Peterzalek v. Iowa District Court for Polk County

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Justia Opinion Summary

The case involves two attorneys, Jeffrey Peterzalek and Molly Weber, who sought to quash subpoenas for their depositions in a civil rights case brought by Charis Paulson against her employers, the State of Iowa and the Iowa Department of Public Safety (DPS). Paulson alleged gender-motivated discrimination and retaliation. Weber had represented DPS in its response to Paulson's civil rights complaint before the Iowa Civil Rights Commission (ICRC), while Peterzalek had represented DPS and its leaders in various other matters over the years. The district court declined to quash the subpoenas but ordered that the depositions be sealed. The attorneys then filed a petition for writ of certiorari with the Supreme Court of Iowa.

The Supreme Court of Iowa granted the writ and retained the case. The attorneys argued that the court should adopt the Shelton test, which narrowly limits the circumstances in which opposing counsel may be deposed. They also argued that they should not be deposed or, alternatively, that substantial limitations should be imposed if their depositions were allowed.

The Supreme Court of Iowa agreed with the attorneys' argument to adopt the Shelton test. Applying the test, the court concluded that Weber's deposition should be quashed as she was opposing counsel in the ongoing dispute and the information sought could be obtained by other means and was protected by the work-product doctrine. However, the court affirmed the district court's refusal to quash the subpoena for Peterzalek's deposition, as he was not opposing counsel in the ongoing dispute. The court remanded the case for further proceedings, including the entry of an order quashing the subpoena for Weber's deposition.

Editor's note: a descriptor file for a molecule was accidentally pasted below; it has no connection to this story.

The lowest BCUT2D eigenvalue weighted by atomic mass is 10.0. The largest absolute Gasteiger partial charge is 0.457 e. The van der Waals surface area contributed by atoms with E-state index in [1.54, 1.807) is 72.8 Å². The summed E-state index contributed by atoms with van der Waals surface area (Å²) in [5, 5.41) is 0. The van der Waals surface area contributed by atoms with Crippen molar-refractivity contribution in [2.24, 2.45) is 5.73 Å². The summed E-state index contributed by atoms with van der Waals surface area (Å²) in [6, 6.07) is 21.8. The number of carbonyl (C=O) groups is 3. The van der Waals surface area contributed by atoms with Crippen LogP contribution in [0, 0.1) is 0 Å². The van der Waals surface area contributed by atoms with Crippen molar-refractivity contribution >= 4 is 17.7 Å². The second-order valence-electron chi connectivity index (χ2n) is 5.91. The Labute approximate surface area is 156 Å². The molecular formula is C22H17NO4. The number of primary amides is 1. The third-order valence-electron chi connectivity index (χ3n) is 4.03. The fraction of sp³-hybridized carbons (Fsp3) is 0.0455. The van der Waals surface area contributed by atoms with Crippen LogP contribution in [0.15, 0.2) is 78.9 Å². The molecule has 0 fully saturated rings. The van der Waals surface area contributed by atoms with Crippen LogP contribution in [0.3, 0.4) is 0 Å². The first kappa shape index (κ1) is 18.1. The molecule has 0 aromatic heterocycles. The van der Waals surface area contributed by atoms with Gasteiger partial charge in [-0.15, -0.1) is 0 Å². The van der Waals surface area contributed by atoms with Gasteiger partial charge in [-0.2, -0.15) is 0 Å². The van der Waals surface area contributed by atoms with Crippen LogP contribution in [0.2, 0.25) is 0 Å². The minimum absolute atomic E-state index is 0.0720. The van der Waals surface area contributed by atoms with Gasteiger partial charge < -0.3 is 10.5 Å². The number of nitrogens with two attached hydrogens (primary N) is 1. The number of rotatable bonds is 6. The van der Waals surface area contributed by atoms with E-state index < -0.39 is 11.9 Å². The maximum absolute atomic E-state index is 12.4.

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IN THE SUPREME COURT OF IOWA No. 23–1115 Submitted April 10, 2024—Filed May 17, 2024 JEFFREY PETERZALEK and MOLLY WEBER, Plaintiffs, vs. IOWA DISTRICT COURT FOR POLK COUNTY, Defendant. Certiorari to the Iowa District Court for Polk County, Robert Hanson, Judge. Two attorneys seek certiorari review of an order declining to quash subpoenas for the attorneys’ depositions. WRIT SUSTAINED AND REMANDED. May, J., delivered the opinion of the court in which all justices joined. Brenna Bird, Attorney General; Eric H. Wessan, Solicitor General; Patrick C. Valencia, Deputy Solicitor General; Alexa Den Herder (argued), Assistant Solicitor General; and Lindsey L. Browning, Assistant Attorney General, for plaintiffs. Amy Beck (argued) of Fiedler Law Firm, P.L.C., Johnston, and Kellie L. Paschke of Skinner & Paschke, PLLC, West Des Moines, for defendant. 2 MAY, Justice. This case is about depositions of attorneys. We consider whether parties to civil disputes may depose attorneys who have provided legal services to an opposing party. We conclude that those depositions should not be wholly prohibited. But we adopt the Eighth Circuit’s Shelton test, which greatly limits the circumstances in which opposing counsel may be deposed. Shelton v. Am. Motors Corp., 805 F.2d 1323, 1327 (8th Cir. 1986). We also address other protective measures that may be appropriate when attorney depositions are sought. I. Background. This appellate case arises from a discovery dispute in a pending district court case. The plaintiff in the district court case is Charis Paulson. The defendants are Paulson’s employers, the State of Iowa and the Iowa Department of Public Safety (DPS). Paulson began working for DPS in 1994. She began her work as a special agent. Over the years, Paulson was promoted several times. By 2012, she was the first woman to hold the position of a director at DPS. Still, Paulson alleges that she has been treated less favorably than her male counterparts. In March 2021, Paulson filed a civil rights complaint with the Iowa Civil Rights Commission (ICRC). In September, the ICRC issued a right-to-sue letter to Paulson. In December, Paulson commenced suit in the district court. As mentioned, Paulson named the State of Iowa and DPS as defendants. Paulson’s petition alleged that the defendants subjected her to gender-motivated discrimination and retaliation. In early 2023, Paulson subpoenaed two attorneys for deposition. The subpoenaed attorneys were Molly Weber and Jeffrey Peterzalek. Weber had previously served as an assistant attorney general, although by the time the 3 subpoenas were served, she had moved on to other employment. Peterzalek continued to serve as an assistant attorney general, as he does today. Both Weber and Peterzalek have represented DPS in different capacities. Weber has represented DPS in its current dispute with Paulson. More particularly, Weber assisted DPS with its response to Paulson’s civil rights complaint before the ICRC. Peterzalek has not represented DPS in its dispute with Paulson. But Peterzalek has represented DPS and its leaders in a variety of other matters over the course of almost twenty years. For instance, since 2013, Peterzalek has represented Paulson, who is a defendant in an employment-related suit brought by a former DPS employee, Larry Hedlund. The Hedlund litigation is currently proceeding as a separate district court case. Weber and Peterzalek moved to quash Paulson’s deposition subpoenas. Alternatively, Weber and Peterzalek requested entry of “an appropriately restrictive protective order pursuant to Iowa Rule of Civil Procedure 1.504(1)(a)” to govern their depositions. In support of their motion, Weber and Peterzalek argued that allowing Paulson to depose them could lead to the disclosure of privileged information as well as violations of their ethical duty to maintain client confidences. The district court declined to quash the subpoenas. But the court ordered that “the depositions of Peterzalek and Weber shall be sealed in a manner compliant” with a previously-entered confidentiality order. The court did not order any other limits on the depositions. Weber and Peterzalek filed a petition for writ of certiorari with our court. We granted the writ and retained the case. Our certiorari review is for correction of errors at law. State Pub. Def. v. Iowa Dist. Ct., 747 N.W.2d 218, 220 (Iowa 2008). 4 II. Issues Presented. In their briefs before this court, Weber and Peterzalek raise four issues. They argue that: 1. We should adopt the Shelton test, which narrowly limits the circumstances in which opposing counsel may be deposed. 2. We should conclude that Weber cannot be deposed. 3. We should conclude that Peterzalek cannot be deposed. 4. Alternatively, if we permit deposition of either attorney, we should impose substantial limitations. We will discuss these issues in turn. Before proceeding to these briefed issues, however, we address two other matters. A. Weber and Peterzalek. First, on our own motion, we note the following concerning Weber and Peterzalek. As mentioned, Weber no longer works for the attorney general’s office. In 2021, Weber joined the judicial branch as Legal Counsel to State Court Administration. She continues to serve in that role. But Weber has taken no part in our court’s consideration of this case. Peterzalek continues to serve as an assistant attorney general. In his role as assistant attorney general, Peterzalek has provided legal services to the judicial branch and its employees. But Peterzalek has taken no part in our court’s consideration of this case. B. Paulson’s motion. Next, we address a motion that Paulson filed with this court shortly before oral argument. Attached to the motion were two recent filings from the Hedlund litigation, which is now pending in the district court. The filings were marked as “Exhibit 1” and “Exhibit 2.” The motion asked leave for Paulson to “supplement the appendix” by “adding Exhibits 1 and 2.” We deny Paulson’s motion. Generally speaking, our review is limited to the record made in “the district court case from which the appeal is taken.” Iowa R. 5 App. P. 6.801. This rule applies equally to certiorari proceedings like this one. See, e.g., Pederson v. Meyer, No. 13–1600, 2014 WL 3930462, at *1 n.3 (Iowa Ct. App. Aug. 13, 2014) (per curiam) (applying rule 6.801 in a certiorari proceeding). And while the rule has some exceptions, see Iowa R. App. P. 6.801(d)–(e), none of those exceptions apply here. So our review is limited to the record made in Paulson’s case against DPS. That record does not include the Hedlund filings that were attached to Paulson’s motion. Because those filings are not part of the record here, we should not consider them here, and they should not be added to the appendix. See In re M.M., 483 N.W.2d 812, 815 (Iowa 1992) (“We limit our review to the record made [below].”); In re Marriage of Keith, 513 N.W.2d 769, 771 (Iowa Ct. App. 1994) (“We are limited to the record before us and any matters outside the record on appeal are disregarded.”); see also State v. Washington, 832 N.W.2d 650, 655–56 (Iowa 2013) (“However, ‘[t]he general rule is that it is not proper for the court to consider or take judicial notice of the records of the same court in a different proceeding without an agreement of the parties.’ ” (alteration in original) (quoting Leuchtenmacher v. Farm Bureau Mut. Ins., 460 N.W.2d 858, 861 (Iowa 1990))); State v. Wooten, No. 20–0716, 2021 WL 810930, at *1 (Iowa Ct. App. Mar. 3, 2021) (noting that it “is inappropriate” to include documents outside of the record in the appendix). With those issues resolved, we turn to the questions raised in the briefs. III. Analysis. A. The Shelton Test. As noted, Weber and Peterzalek ask us to adopt the Shelton test, 805 F.2d at 1327. We begin our analysis of this request with a review of the Shelton case itself. 1. Shelton. Shelton v. American Motors Corporation arose from a vehicular accident. Id. at 1324. A woman was killed when her vehicle overturned. Id. The woman’s parents sued the vehicle’s manufacturer. Id. During discovery, the 6 plaintiffs sought to depose one of the manufacturer’s attorneys. Id. at 1325. The attorney was “employed by” the manufacturer “in its Litigation Department,” and she “was assigned specifically to” the parents’ case as the manufacturer’s “supervising ‘in-house counsel.’ ” Id. The manufacturer moved to quash the deposition, but a magistrate judge denied the motion. Id. The plaintiffs then deposed the attorney. Id. During the deposition, the attorney refused to answer questions about the existence of certain documents (which, if existed, should have been produced in written discovery). Id. The attorney based her refusals on the work-product doctrine and the attorney–client privilege. Id. Motion practice followed. Id. The attorney was deposed again. Id. This time, a magistrate judge presided over the deposition. Id. Again, the attorney was asked about the existence or nonexistence of certain documents. Id. Again, the attorney declined to answer. Id. The attorney’s “typical response” was, “Any information I have concerning documents which might possibly be responsive to your question, I’ve acquired solely through my capacity as an attorney for [the manufacturer] in my efforts to find information which would assist me in defending the [manufacturer] in litigation, and therefore, I decline to [answer].” Id. The manufacturer’s trial counsel supplemented the attorney’s responses by raising objections under the work-product doctrine and attorney–client privilege. Id. at 1325–26. The magistrate judge overruled the objections and directed the attorney to answer the questions. Id. at 1326. Even so, the manufacturer directed the attorney not to answer. Id. More motion practice followed. Id. Ultimately, the district court concluded that no privilege justified the attorney’s repeated refusals to answer. Id. And so the court entered a substantial discovery sanction against the manufacturer—namely, a default judgment on the issue of liability. Id. The manufacturer sought an interlocutory appeal. Id. 7 The United States Court of Appeals for the Eighth Circuit heard the manufacturer’s appeal. Id. The court’s analysis focused largely on the question of when it is appropriate for parties to depose opposing counsel. Id. The court discussed several concerns about this “increasingly popular” discovery practice. Id. at 1327. We repeat those concerns verbatim: In recent years, the boundaries of discovery have steadily expanded, and it appears that the practice of taking the deposition of opposing counsel has become an increasingly popular vehicle of discovery. To be sure, the Federal Rules of Civil Procedure do not specifically prohibit the taking of opposing counsel’s deposition. See Fed. R. Civ. P. 30(a) (a party may take the deposition of “any person”). We view the increasing practice of taking opposing counsel’s deposition as a negative development in the area of litigation, and one that should be employed only in limited circumstances. Undoubtedly, counsel’s task in preparing for trial would be much easier if he could dispense with interrogatories, document requests, and depositions of lay persons, and simply depose opposing counsel in an attempt to identify the information that opposing counsel has decided is relevant and important to his legal theories and strategy. The practice of forcing trial counsel to testify as a witness, however, has long been discouraged, see Hickman v. Taylor, 329 U.S. 495, 513, 67 S. Ct. 385, 394, 91 L. Ed. 451 (1947) (it causes “the standards of the profession [to] suffer”), and recognized as disrupting the adversarial nature of our judicial system, see id. at 516, 67 S. Ct. at 396 (Jackson, J., concurring) (“Discovery was hardly intended to enable a learned profession to perform its functions . . . on wits borrowed from the adversary.”). Taking the deposition of opposing counsel not only disrupts the adversarial system and lowers the standards of the profession, but it also adds to the already burdensome time and costs of litigation. It is not hard to imagine additional pretrial delays to resolve work-product and attorney–client objections, as well as delays to resolve collateral issues raised by the attorney’s testimony. Finally, the practice of deposing opposing counsel detracts from the quality of client representation. Counsel should be free to devote his or her time and efforts to preparing the client’s case without fear of being interrogated by his or her opponent. Moreover, the “chilling effect” that such practice will have on the truthful communications from the client to the attorney is obvious. Id. (footnote omitted) (alteration and omission in original). 8 Despite these concerns, the Shelton court declined to hold that opposing counsel is “absolutely immune from being deposed.” Id. Rather, the court “recognize[d] that circumstances may arise in which the court should order the taking of opposing counsel’s deposition.” Id. “But those circumstances should be limited,” the court held, “to where the party seeking to take the deposition has shown that (1) no other means exist to obtain the information than to depose opposing counsel; (2) the information sought is relevant and nonprivileged; and (3) the information is crucial to the preparation of the case.” Id. (citation omitted). Applying this test to the record before it, the Shelton court concluded that “those limited circumstances” were not present. Id. For one thing, the plaintiffs were seeking information about what documents were in the manufacturer’s possession. That information could be obtained by other means, such as depositions of the manufacturer’s employees “who were not attorneys in its Litigation Department.” Id. Also, if the manufacturer’s attorney were forced to answer the plaintiffs’ inquiries, the work-product doctrine would certainly be implicated. Id. at 1329. The court observed that: In cases that involve reams of documents and extensive document discovery, the selection and compilation of documents is often more crucial than legal research. We believe [the attorney’s] selective review of [the manufacturer’s] numerous documents was based upon her professional judgment of the issues and defenses involved in this case. This mental selective process reflects [the attorney’s] legal theories and thought processes, which are protected as work product. Moreover, in these circumstances we believe that any recollection [the attorney] may have of the existence of documents in [the manufacturer’s] possession likely would be limited to those documents she has selected as important to her legal theories concerning this case. Thus, contrary to the plaintiffs’ argument, the questions asked require more than merely acknowledging the existence of certain documents. If [the attorney] were compelled to acknowledge whether specifically described documents exist, she necessarily would reveal her mental selective process. [The attorney’s] acknowledgment would indicate to her opponent that she had reviewed the document and that, since it was 9 important enough to remember, she may be relying on it in preparing her client’s case. Id. (citations omitted). “Consequently,” the court held that when “the deponent is opposing counsel [who] has engaged in a process of selecting and compiling documents in preparation for litigation, the mere acknowledgment of the existence of those documents would reveal counsel’s mental impressions, which are protected as work product.” Id. So the court held that the district court had erred by concluding “that the information sought by the plaintiffs was not protected as work product.” Id. And so the court reversed the imposition of discovery sanctions. Id. at 1329–30. 2. Shelton’s three-prong test. We turn now to the central question before us: Should we adopt the Shelton court’s three-prong test? We answer that question in the affirmative. Like the Shelton court, we believe that the “harassing practice of deposing opposing counsel (unless that counsel’s testimony is crucial and unique) appears to be an adversary trial tactic that does nothing for the administration of justice but rather prolongs and increases the costs of litigation, demeans the profession, and constitutes an abuse of the discovery process.” Id. at 1330. We believe that Shelton’s three-prong test appropriately addresses these concerns. See State v. Leedom, 938 N.W.2d 177, 194–95 (Iowa 2020) (citing Shelton with approval); cf. Fenceroy v. Gelita USA, Inc., 908 N.W.2d 235, 249–50 (Iowa 2018) (Waterman, J., dissenting with Mansfield and Zager, JJ., joining) (advocating for adoption of Shelton). Accordingly, we now join the many jurisdictions that have adopted Shelton’s three-prong test. E.g., Nationwide Mut. Ins. v. Home Ins., 278 F.3d 621, 628–29 (6th Cir. 2002) (requiring Shelton’s three-prong test); Thiessen v. Gen. Elec. Cap. Corp., 267 F.3d 1095, 1112 (10th Cir. 2001) (“[T]he parties and the court agreed [the issue] was controlled by the 10 rule announced in [Shelton].”); De Alba v. Velocity Invs., LLC, No. 21-CV-547-AJB-WVG, 2022 WL 3327382, at *4 (S.D. Cal. Aug. 10, 2022) (“Shelton is the seminal case on the depositions of attorneys and sets forth a three-part framework to guide courts’ analyses, which district courts within the Ninth Circuit have adopted.”); Brown v. Saint-Gobain Performance Plastics Corp., No. 16-cv-242-JL, 2021 WL 6428171, at *1 (D.N.H. Dec. 7, 2021) (calling the Shelton test “requisite,” and granting a protective order); Ex parte Indus. Dev. Bd. of Montgomery, 42 So. 3d 699, 712 (Ala. 2010) (“In the unique context of a party’s attempt to prevent the deposition of its counsel, the Shelton factors are a practical means of implementing the requirements of Rule 26(b)(1) and evaluating whether there is good cause for the issuance of a protective order under Rule 26(c).”); Iacono v. Santa Elena Holdings, LLC, 271 So. 3d 28, 30 (Fla. Dist. Ct. App. 2018) (“Where the deposition of opposing counsel is it issue, the party seeking such a deposition has the burden of meeting the three-factor test outlined in [Shelton].”); Airy’s, Inc. v. Hill, 193 N.E.3d 107, 111 (Ill. App. Ct. 2021) (adopting the Shelton test); McMurry v. Eckert, 833 S.W.2d 828, 830 (Ky. 1992) (“In our view, [Shelton and Hickman, 329 U.S. at 512–13,] address this issue appropriately and provide the proper standard.”); Club Vista Fin. Servs. v. Eighth Judicial Dist. Ct., 276 P.3d 246, 247 (Nev. 2012) (en banc) (adopting “the framework espoused” in Shelton); Desmond v. Gains, 183 N.E.3d 1229, 1243–44 (Ohio Ct. App. 2022) (adopting the Shelton test); c.f. Nguyen v. Excel Corp., 197 F.3d 200, 208–09 (5th Cir. 1999) (deciding—regardless of whether it applied Shelton or not—the district court did not abuse its discretion by allowing the plaintiffs to depose defense counsel); McDill v. Bd. of Pardons & Paroles, No. 2:18-cv-597-MHT-SMD, 2021 WL 6883424, at *3 (M.D. Ala. June 24, 2021) (“Without clear direction from the Eleventh Circuit otherwise, the undersigned will apply the Shelton test . . . .”); Duke Energy Carolinas, LLC v. NTE Caroinas II, 11 LLC, No. 3:19-CV-00515-KDB-DSC, 2021 WL 5826786, at *2 (W.D.N.C. Dec. 8, 2021) (“While Shelton has not been adopted by the Fourth Circuit, it has been applied by District Courts in the circuit, including in this Court.”); OCI Chem. Corp. v. Aon Corp., No. CV054003935S, 2007 WL 3087958, at *1 (Conn. Super. Ct. Oct. 3, 2007) (“While Shelton is not binding on this court[,] it is persuasive in providing guidance.” (citation omitted)); Blue Ridge Pediatric & Adolescent Med., Inc. v. First Colony Healthcare, LLC, No. 11 CVS 127, 2012 WL 3249553, at *11 (N.C. Super. Aug. 9, 2012) (“While not binding on this Court, Shelton and its progeny offer guidance to the Court in deciding this motion.”). Contra, e.g., In re Subpoena Issued to Dennis Friedman, 350 F.3d 65, 71–72 (2d Cir. 2003) (rejecting the Shelton approach); Munn v. Bristol Bay Hous. Auth., 777 P.2d 188, 196 (Alaska 1989) (same); Liberty Petroleum Realty, LLC v. Gulf Oil, L.P., 164 A.D.3d 401, 404 (N.Y. App. Div. 2018) (same). B. Molly Weber. With the Shelton test in hand, we now turn to the facts before us. The first question is whether Shelton applies to Molly Weber. Paulson notes that although Weber represented DPS in its response to Paulson’s administrative claim, Weber does not currently represent DPS in Paulson’s pending district court case. And so, Paulson argues, Shelton shouldn’t apply to Weber. We reach a different conclusion. We agree with Paulson that Shelton’s stringent test was primarily intended to “protect against the ills of deposing opposing counsel in a pending case which could potentially lead to the disclosure of the attorney’s litigation strategy.” Pamida, Inc. v. E.S. Originals, Inc., 281 F.3d 726, 730 (8th Cir. 2002). And so we agree that, generally speaking, Shelton does not apply to attorneys who have represented a client only “in a completed case.” Id. But we do not believe that this limitation applies to Weber. Weber assisted DPS in responding to the administrative complaint through which Paulson 12 raised the same allegations that are still being litigated in the district court. We do not view that administrative process as a separate completed case. Rather, it was the first phase of the ongoing litigation between Paulson and DPS. See Iowa Code § 216.16 (2023) (requiring exhaustion of administrative remedies prior to commencement of a district court action). And so we view Weber as opposing counsel for purposes of Paulson’s ongoing civil rights dispute with DPS. Therefore, the Shelton test applies to Weber. This is not the end of the analysis, though. As explained, the Shelton court did not adopt a categorical ban on depositions of opposing counsel. 805 F.2d at 1327. Rather, Shelton held that opposing counsel could not be deposed unless “the party seeking to take the deposition has shown that (1) no other means exist to obtain the information than to depose opposing counsel; (2) the information sought is relevant and nonprivileged; and (3) the information is crucial to the preparation of the case.” Id. (citation omitted). Paulson claims that these requirements are met. Paulson claims that Weber is an important witness because—when DPS responded to Paulson’s administrative complaint—DPS (“through Weber”) took “unusual” and improper steps, such as obtaining a confidential investigative report from DAS and then filing an “ex-parte motion to conceal and limit access” to the investigative report. Paulson claims that these “unusual” steps amounted to acts of discrimination and retaliation by DPS. Paulson believes Weber should be deposed about how these steps occurred, including how Weber obtained the report and why Weber tried to limit access to the report. Paulson also believes Weber should be deposed about whether “other civil rights complaints were treated similarly” by DHS. In Paulson’s view, these kinds of inquiries are appropriate under Shelton. We disagree. As explained, Shelton’s second prong prohibits the deposition of opposing counsel when “the information sought” is privileged. Id. at 1327. And 13 here, Paulson wants to depose Weber about Weber’s collection of particular documents—as well as Weber’s filing of a particular motion—all as part of Weber’s defense of DPS. These inquiries would be quite similar to those that the Shelton court found unacceptable. 805 F.2d at 1329. As in Shelton, Weber could not answer Paulson’s questions without revealing the mental processes that Weber employed when defending her client. Id. As in Shelton, Paulson’s inquiries would tread heavily on the work-product doctrine. Id. Also, Shelton’s first prong prohibits the deposition of opposing counsel unless “no other means exist” to obtain the information sought. Id. at 1327. But Paulson has not shown that “no other means exist” to obtain information about how DPS handles civil rights complaints, including Paulson’s own complaint. Id. Rather, it appears that those topics could be adequately explored through interrogatories or depositions of other witnesses. So we conclude that the Shelton test precludes Weber’s deposition. Paulson’s subpoena to Weber should be quashed. C. Jeffrey Peterzalek. 1. The Shelton test. With Weber’s situation now resolved, we turn to Peterzalek. We first consider whether the Shelton three-prong test applies to Peterzalek. We conclude it does not. As explained, the Shelton test applies only to opposing counsel in an ongoing dispute. See Pamida, 281 F.3d at 730. But Peterzalek has not represented DPS in its ongoing civil rights dispute with Paulson. Indeed, as Paulson emphasizes, Peterzalek has been counsel for Paulson in another matter. So the attorney general’s office has appropriately “walled” Peterzalek “off” from any involvement in Paulson’s dispute with DPS. As to Paulson, then, Peterzalek is not “opposing counsel.” And so the Shelton test does not apply to Peterzalek. 14 2. Other limits on attorney depositions. Although we conclude that the Shelton test does not apply to Peterzalek, this does not end the analysis. Even when the Shelton test does not apply, it may still be appropriate to prohibit or at least limit depositions of attorneys. When evaluating these issues, courts should look to three sources of authority and guidance. First, Iowa Rule of Civil Procedure 1.504 affords the district court “broad discretion to craft” appropriate protective orders. Sioux Pharm, Inc. v. Eagle Lab’ys, Inc., 865 N.W.2d 528, 537 (Iowa 2015). Rule 1.504(1) provides that “[u]pon motion by a party or by the person from whom discovery is sought or by any person who may be affected thereby, and for good cause shown,” the court is authorized to “make any order which justice requires to protect a party or person from annoyance, embarrassment, oppression, or undue burden or expense.” Iowa R. Civ. P. 1.504(1). Rule 1.504(1) goes on to provide a nonexclusive list of options for protective orders, including: • An order that certain discovery “not be had.” • An order that “the discovery may be had only by a method of discovery other than that selected by the party seeking discovery.” • An order “[t]hat certain matters not be inquired into, or that the scope of the discovery be limited to certain matters.” Id. Second, when a party invokes the subpoena power to compel an attorney’s deposition, the protections of rules 1.1701 and 1.1702 also apply. See also Iowa Rs. Civ. P. 1.1701, 1.1702 (providing protections to subpoena recipients). See generally In re Dethmers Mfg. Co., 985 N.W.2d 806 (Iowa 2023) (discussing these rules). Those protections are heightened when subpoenas are directed to nonparties. See In re Dethmers Mfg. Co., 985 N.W.2d at 815 (emphasizing “the need to protect nonparties”). 15 Finally, even when the Shelton three-prong test does not apply, the concerns raised in Shelton may still be relevant when deciding what protections are appropriate. In many cases, an attorney’s relevant knowledge will consist largely of information that falls within the work-product doctrine, the attorney–client privilege, or both. And so, a deposition of the attorney will likely involve numerous “work-product and attorney–client objections.” Shelton, 805 F.2d at 1327. Working through those objections will “add[] to the already burdensome time and costs of litigation.” Id. Plus, because depositions are essentially real-time interrogations, privileged information is sometimes inadvertently disclosed despite the most attentive efforts to raise timely objections. Concerns like these impose substantial burdens on attorneys and their clients. Those burdens should be mitigated to the degree practicable. Like the Shelton court, we think that attorneys should generally “be free to devote [their] time and efforts to” serving their clients “without fear of being interrogated” by their clients’ adversaries. Id. Likewise, we think clients should generally feel free to have “truthful communications” with their attorneys without worrying that their secrets may be disclosed through the deposition process. Id. We believe, therefore, that even when the Shelton three-prong test does not apply, special considerations are still appropriate when determining whether an attorney should be deposed and, if so, what the scope of the deposition should be. Courts should consider whether the information sought could be obtained through other means, such as depositions of nonattorneys, requests for production of documents, or interrogatories. Cf. Brandon v. W. Bend Mut. Ins., 681 N.W.2d 633, 642 (Iowa 2004) (attorney–client privilege was not waived through attorney’s verification of interrogatory answers). And when an attorney’s deposition is allowed, it may be appropriate to limit the deposition’s scope to 16 topics on which the attorney can provide relevant testimony without raising significant concerns about the disclosure of privileged information. With all of this said, we add two caveats. First, there are some circumstances in which the concerns just discussed are far less relevant. In Squealer Feeds v. Pickering, for example, we found that a workers’ compensation carrier had waived the attorney–client privilege by designating its attorney as an expert. 530 N.W.2d 678, 689 (Iowa 1995) (en banc), overruled on other grounds by Wells Dairy, Inc. v. Am. Indus. Refrigeration, Inc., 690 N.W.2d 38 (Iowa 2004). Likewise, when a client sues their attorney in a malpractice case, the client waives privilege as to the subject matter of the suit. Cf. State v. Tate, 710 N.W.2d 237, 241 n.2 (Iowa 2006) (noting that concerns about the attorney–client privilege “disappear[] during postconviction relief proceedings”). In these and similar circumstances, privilege concerns will tend to be far less relevant, and the need for protective measures will be much reduced, if not eliminated. See Pamida, 281 F.3d at 732 (holding that the plaintiff impliedly waived the workproduct protection by bringing an indemnification suit to recover its attorney fees). Also, although we have said much about the role of courts, nothing we have said is meant to diminish the importance of counsel. Counsel has the primary responsibility for managing discovery, including privilege issues. See 1 Steven S. Gensler & Lumen N. Mulligan, Federal Rules of Civil Procedure, Rules and Commentary, Rule 26, at 798 (2024) [hereinafter Rules and Commentary] (“The design of the Federal Rules places discovery in the hands of the parties, at least until it becomes necessary for the judge to become involved.”). It is counsel’s role to identify and raise privilege concerns in the first instance. It is also counsel’s role to work with opposing counsel in good-faith efforts to reach mutually agreeable resolutions of privilege concerns. See Iowa Rs. Civ. P. 17 1.507(1) (requiring the parties to confer regarding discovery), 1.507(2) (requiring good-faith efforts to agree to a proposed discovery plan), 1.507(3)(d) (requiring the parties to address privilege issues in the proposed discovery plan), 1.507(3)(e) (requiring the parties to propose limitations on discovery), 1.507(3)(f) (requiring the parties to propose any “orders that the court should issue under rule 1.504”). Of course, this does not mean that opponents will always agree about discovery issues. There will still be times when “it becomes necessary for the judge to become involved.” Rules and Commentary, Rule 26, at 798. Even so, counsel must make good-faith efforts to minimize the court’s role in discovery. Iowa R. Civ. P. 1.501(3) (“Discovery must be conducted in good faith . . . .”). This is reflected in our requirement that “[a]ny discovery motion presented to the court must include a certification that the movant has in good faith personally spoken with or attempted to speak with other affected parties in an effort to resolve the dispute without court action.” Id. (“The certification must identify the date and time of any conference or attempts to confer.”); accord id. rs. 1.504(3) (imposing similar requirements regarding motions for protective orders), 1.517(5) (imposing similar requirements for any motion “relating to depositions, discovery, or discovery sanctions”). 3. Resolution as to Peterzalek. With these principles in mind, we now apply them to Peterzalek. Based on the record before us, we agree with Paulson that Peterzalek should be subject to deposition as to at least some matters. The record shows that Peterzalek likely has nonprivileged information that is directly relevant to Paulson’s employment claims. The record shows that Paulson and Peterzalek worked together on a broad range of matters over a period of almost two decades. For instance, Paulson and Peterzalek worked together on training for DPS personnel concerning harassment and discrimination. Based on these and other experiences, Peterzalek has gained knowledge about Paulson’s 18 education, experience, intelligence, capacity for strategic planning, leadership skills, personality, and work ethic. On at least one occasion, Peterzalek has expressed positive views about Paulson’s qualifications by writing a letter of recommendation on Paulson’s behalf. Topics like these would be fair game for a deposition of Peterzalek. What we cannot say, though, are the appropriate boundaries for Peterzalek’s deposition. For instance, Paulson claims that Peterzalek has substantial information about other legal actions or complaints that have been brought by other DPS employees against DPS. But we cannot pass on whether Peterzalek should be deposed about those claims. The record does not show whether the information sought by Paulson could or should be obtained by other means, such as an interrogatory answer or deposition of DPS officials. Nor can we determine what privilege concerns would be implicated by deposing Peterzalek about these matters. So we leave these questions open. The parties—through counsel—should attempt to resolve these questions in the first instance. No dispute should be brought to the district court unless and until counsel have made appropriate good-faith efforts to discuss the matter and resolve it “without court action.” Id. r. 1.501(3). Before concluding, we mention one last issue that is raised in Paulson’s brief. As noted, Peterzalek has represented Paulson in the Hedlund matter since 2013. That representation has prevented Peterzalek from representing DPS in any matter that is adverse to Paulson. From this, Paulson infers that Peterzalek could not “possess any privileged information related to this case or Paulson’s allegations.” We disagree. As just explained, it is Paulson’s position that legal actions brought by other DPS employees may be relevant to Paulson’s case. Indeed, Paulson wants to depose Peterzalek about those other legal actions. It seems quite possible, though, that Peterzalek could have privileged information 19 about those legal actions. Indeed, if Peterzalek represented DPS with regard to those other actions, much of his information about those actions may be protected by the work-product doctrine, the attorney–client privilege, or both. As explained, though, the current record does not allow us to answer those questions. We leave them for resolution by counsel or, if necessary, the district court. IV. Disposition. We affirm the district court’s refusal to quash the subpoena for Peterzalek’s deposition. We reverse the district court’s refusal to quash the subpoena for Weber’s deposition. We remand for further proceedings consistent with this opinion, including the entry of an order quashing the subpoena for Weber’s deposition. WRIT SUSTAINED AND REMANDED.